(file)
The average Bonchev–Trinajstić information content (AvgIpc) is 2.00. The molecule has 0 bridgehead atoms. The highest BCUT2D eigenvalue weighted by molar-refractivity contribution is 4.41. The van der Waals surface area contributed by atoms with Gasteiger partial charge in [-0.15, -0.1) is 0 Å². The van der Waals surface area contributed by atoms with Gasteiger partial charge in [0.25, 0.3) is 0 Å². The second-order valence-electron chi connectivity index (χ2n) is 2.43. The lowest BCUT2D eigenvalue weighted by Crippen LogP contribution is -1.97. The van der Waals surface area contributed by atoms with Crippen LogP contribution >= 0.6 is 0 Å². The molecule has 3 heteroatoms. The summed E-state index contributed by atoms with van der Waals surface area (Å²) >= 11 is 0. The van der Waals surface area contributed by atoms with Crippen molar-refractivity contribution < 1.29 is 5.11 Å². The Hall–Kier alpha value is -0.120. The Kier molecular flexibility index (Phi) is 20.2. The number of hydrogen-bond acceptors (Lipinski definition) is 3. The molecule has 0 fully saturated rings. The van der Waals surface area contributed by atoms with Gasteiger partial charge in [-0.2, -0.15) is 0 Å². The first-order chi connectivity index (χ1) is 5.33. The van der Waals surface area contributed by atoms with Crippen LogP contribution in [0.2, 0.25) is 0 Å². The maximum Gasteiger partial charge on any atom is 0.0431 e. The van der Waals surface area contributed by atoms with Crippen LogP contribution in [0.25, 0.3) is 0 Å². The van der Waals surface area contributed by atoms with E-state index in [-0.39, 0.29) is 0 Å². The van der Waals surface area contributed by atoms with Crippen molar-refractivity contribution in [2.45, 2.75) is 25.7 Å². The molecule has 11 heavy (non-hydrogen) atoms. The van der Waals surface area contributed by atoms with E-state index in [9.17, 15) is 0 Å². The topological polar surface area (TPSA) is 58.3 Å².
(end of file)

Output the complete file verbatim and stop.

The average Bonchev–Trinajstić information content (AvgIpc) is 2.00. The molecule has 0 bridgehead atoms. The highest BCUT2D eigenvalue weighted by molar-refractivity contribution is 4.41. The van der Waals surface area contributed by atoms with Gasteiger partial charge in [-0.15, -0.1) is 0 Å². The van der Waals surface area contributed by atoms with Gasteiger partial charge in [0.25, 0.3) is 0 Å². The second-order valence-electron chi connectivity index (χ2n) is 2.43. The lowest BCUT2D eigenvalue weighted by Crippen LogP contribution is -1.97. The van der Waals surface area contributed by atoms with Crippen LogP contribution >= 0.6 is 0 Å². The molecule has 3 heteroatoms. The summed E-state index contributed by atoms with van der Waals surface area (Å²) >= 11 is 0. The van der Waals surface area contributed by atoms with Crippen molar-refractivity contribution < 1.29 is 5.11 Å². The Hall–Kier alpha value is -0.120. The Kier molecular flexibility index (Phi) is 20.2. The number of hydrogen-bond acceptors (Lipinski definition) is 3. The molecule has 0 fully saturated rings. The van der Waals surface area contributed by atoms with Gasteiger partial charge in [-0.2, -0.15) is 0 Å². The first-order chi connectivity index (χ1) is 5.33. The van der Waals surface area contributed by atoms with Crippen LogP contribution in [0.2, 0.25) is 0 Å². The maximum Gasteiger partial charge on any atom is 0.0431 e. The van der Waals surface area contributed by atoms with Crippen LogP contribution in [0.25, 0.3) is 0 Å². The van der Waals surface area contributed by atoms with E-state index in [-0.39, 0.29) is 0 Å². The van der Waals surface area contributed by atoms with Crippen molar-refractivity contribution in [2.45, 2.75) is 25.7 Å². The molecule has 11 heavy (non-hydrogen) atoms. The van der Waals surface area contributed by atoms with E-state index in [9.17, 15) is 0 Å². The topological polar surface area (TPSA) is 58.3 Å².